Striped marlin continue to bite very well up by Anacapa Island and Santa Cruz Island with many multiple fish catch and release days of fishing being reported by boats fishing up this way. The current hot bite area as this report is being written is off the Yellow Banks area on the back side of Santa Cruz Island.

The striped marlin fishing has improved in the Catalina region. I estimate 10 striped marlin were caught and released in the area over the weekend by boats fishing spots such as Long Point, Avalon, the Slide, the 152 Spot, the area between the Steamer Lane and the 14 Mile Bank, the 267 Spot and the 209 Spot.

The Catalina area also produced some action on black marlin and blue marlin over the past weekend with a 349.9-pound back marlin caught between the 14 Mile Bank and the Steamer Lane and with an estimated 400-pound blue marlin hooked and lost by a boat fishing in that same sector. The weekend’s fishing also saw an estimated 400-pound blue marlin hooked and lost off the Slide and an estimated 300-pound blue marlin was reported to have been hooked and lost by a boat fishing 8 miles off San Onofre.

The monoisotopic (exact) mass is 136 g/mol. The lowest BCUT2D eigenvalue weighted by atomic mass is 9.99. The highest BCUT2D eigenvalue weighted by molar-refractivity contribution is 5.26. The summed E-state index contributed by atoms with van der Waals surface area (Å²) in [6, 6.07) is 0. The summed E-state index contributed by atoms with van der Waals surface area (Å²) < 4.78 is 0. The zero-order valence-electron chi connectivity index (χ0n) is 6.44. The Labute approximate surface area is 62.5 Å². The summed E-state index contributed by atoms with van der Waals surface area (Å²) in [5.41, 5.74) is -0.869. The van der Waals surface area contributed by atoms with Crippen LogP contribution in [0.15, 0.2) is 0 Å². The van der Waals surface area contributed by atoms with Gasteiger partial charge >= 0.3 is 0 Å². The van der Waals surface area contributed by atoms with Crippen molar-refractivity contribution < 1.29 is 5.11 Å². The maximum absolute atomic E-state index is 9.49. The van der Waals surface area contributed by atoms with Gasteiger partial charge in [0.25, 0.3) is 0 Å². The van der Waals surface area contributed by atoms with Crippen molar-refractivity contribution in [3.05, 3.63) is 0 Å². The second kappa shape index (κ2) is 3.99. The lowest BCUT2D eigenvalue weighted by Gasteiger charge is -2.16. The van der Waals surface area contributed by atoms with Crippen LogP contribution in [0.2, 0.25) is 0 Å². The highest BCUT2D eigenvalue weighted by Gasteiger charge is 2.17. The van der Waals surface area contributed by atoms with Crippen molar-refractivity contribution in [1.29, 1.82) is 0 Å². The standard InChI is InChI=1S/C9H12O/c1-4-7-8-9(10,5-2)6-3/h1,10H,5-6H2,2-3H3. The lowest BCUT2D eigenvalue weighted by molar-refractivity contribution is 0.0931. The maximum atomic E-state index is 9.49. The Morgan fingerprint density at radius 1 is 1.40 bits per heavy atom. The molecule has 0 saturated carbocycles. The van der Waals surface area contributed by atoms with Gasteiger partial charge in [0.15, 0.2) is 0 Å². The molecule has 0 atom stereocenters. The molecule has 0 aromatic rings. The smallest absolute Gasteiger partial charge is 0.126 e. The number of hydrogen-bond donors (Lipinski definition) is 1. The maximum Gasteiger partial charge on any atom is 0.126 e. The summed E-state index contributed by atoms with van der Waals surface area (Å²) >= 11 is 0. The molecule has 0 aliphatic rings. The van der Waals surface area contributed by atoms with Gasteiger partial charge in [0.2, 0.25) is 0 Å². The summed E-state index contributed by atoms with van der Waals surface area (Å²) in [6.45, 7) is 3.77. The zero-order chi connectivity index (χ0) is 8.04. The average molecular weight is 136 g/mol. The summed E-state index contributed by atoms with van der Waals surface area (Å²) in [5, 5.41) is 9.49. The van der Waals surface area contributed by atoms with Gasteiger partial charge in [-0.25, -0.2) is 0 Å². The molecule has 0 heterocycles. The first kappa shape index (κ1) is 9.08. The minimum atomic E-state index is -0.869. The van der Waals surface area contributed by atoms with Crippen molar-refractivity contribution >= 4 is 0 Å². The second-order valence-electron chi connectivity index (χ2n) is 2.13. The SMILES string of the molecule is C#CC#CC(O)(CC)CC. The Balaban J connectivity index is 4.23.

In the San Diego area there have been some improving numbers of striped marlin biting for boats fishing the 9 Mile Bank, the area 3 to 5 miles off La Jolla, the 178 Spot, the 302 Spot, the 371 Bank, the 43 Fathom Spot and the Upper Hidden Bank. I estimate five or six striped marlin were caught and released from those areas over the past weekend.